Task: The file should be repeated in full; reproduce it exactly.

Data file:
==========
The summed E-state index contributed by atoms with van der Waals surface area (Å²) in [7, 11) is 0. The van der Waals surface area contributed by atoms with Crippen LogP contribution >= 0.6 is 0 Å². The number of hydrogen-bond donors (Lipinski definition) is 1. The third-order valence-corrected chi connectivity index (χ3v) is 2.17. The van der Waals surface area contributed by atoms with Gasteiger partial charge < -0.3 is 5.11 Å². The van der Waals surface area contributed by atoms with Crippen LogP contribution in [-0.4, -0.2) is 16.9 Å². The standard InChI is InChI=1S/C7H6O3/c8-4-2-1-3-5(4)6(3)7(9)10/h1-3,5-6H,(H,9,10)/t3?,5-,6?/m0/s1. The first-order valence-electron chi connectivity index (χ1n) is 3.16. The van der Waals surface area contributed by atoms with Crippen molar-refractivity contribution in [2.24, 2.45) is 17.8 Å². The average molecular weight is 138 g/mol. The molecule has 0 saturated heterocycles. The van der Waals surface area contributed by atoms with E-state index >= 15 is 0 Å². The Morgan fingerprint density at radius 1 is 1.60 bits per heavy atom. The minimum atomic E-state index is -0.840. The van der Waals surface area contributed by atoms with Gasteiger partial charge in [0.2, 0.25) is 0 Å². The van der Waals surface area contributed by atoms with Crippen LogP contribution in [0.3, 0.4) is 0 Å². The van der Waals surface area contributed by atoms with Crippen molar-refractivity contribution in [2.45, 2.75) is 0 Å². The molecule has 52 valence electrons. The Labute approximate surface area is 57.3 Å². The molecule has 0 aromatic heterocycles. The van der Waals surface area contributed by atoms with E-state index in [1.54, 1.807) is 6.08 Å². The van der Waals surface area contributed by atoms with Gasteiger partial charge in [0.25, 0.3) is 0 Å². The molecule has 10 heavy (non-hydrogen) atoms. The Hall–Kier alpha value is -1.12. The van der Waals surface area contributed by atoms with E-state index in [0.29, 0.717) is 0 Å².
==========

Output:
The summed E-state index contributed by atoms with van der Waals surface area (Å²) in [7, 11) is 0. The van der Waals surface area contributed by atoms with Crippen LogP contribution >= 0.6 is 0 Å². The number of hydrogen-bond donors (Lipinski definition) is 1. The third-order valence-corrected chi connectivity index (χ3v) is 2.17. The van der Waals surface area contributed by atoms with Gasteiger partial charge < -0.3 is 5.11 Å². The van der Waals surface area contributed by atoms with Crippen LogP contribution in [-0.4, -0.2) is 16.9 Å². The standard InChI is InChI=1S/C7H6O3/c8-4-2-1-3-5(4)6(3)7(9)10/h1-3,5-6H,(H,9,10)/t3?,5-,6?/m0/s1. The first-order valence-electron chi connectivity index (χ1n) is 3.16. The van der Waals surface area contributed by atoms with Crippen molar-refractivity contribution in [2.24, 2.45) is 17.8 Å². The average molecular weight is 138 g/mol. The molecule has 0 saturated heterocycles. The van der Waals surface area contributed by atoms with E-state index >= 15 is 0 Å². The Morgan fingerprint density at radius 1 is 1.60 bits per heavy atom. The minimum atomic E-state index is -0.840. The van der Waals surface area contributed by atoms with Gasteiger partial charge in [0.2, 0.25) is 0 Å². The van der Waals surface area contributed by atoms with Crippen LogP contribution in [0.3, 0.4) is 0 Å². The van der Waals surface area contributed by atoms with Crippen molar-refractivity contribution in [2.45, 2.75) is 0 Å². The molecule has 52 valence electrons. The Labute approximate surface area is 57.3 Å². The molecule has 0 aromatic heterocycles. The van der Waals surface area contributed by atoms with E-state index in [1.54, 1.807) is 6.08 Å². The van der Waals surface area contributed by atoms with Gasteiger partial charge in [0.25, 0.3) is 0 Å². The molecule has 10 heavy (non-hydrogen) atoms. The Hall–Kier alpha value is -1.12. The van der Waals surface area contributed by atoms with E-state index in [0.29, 0.717) is 0 Å².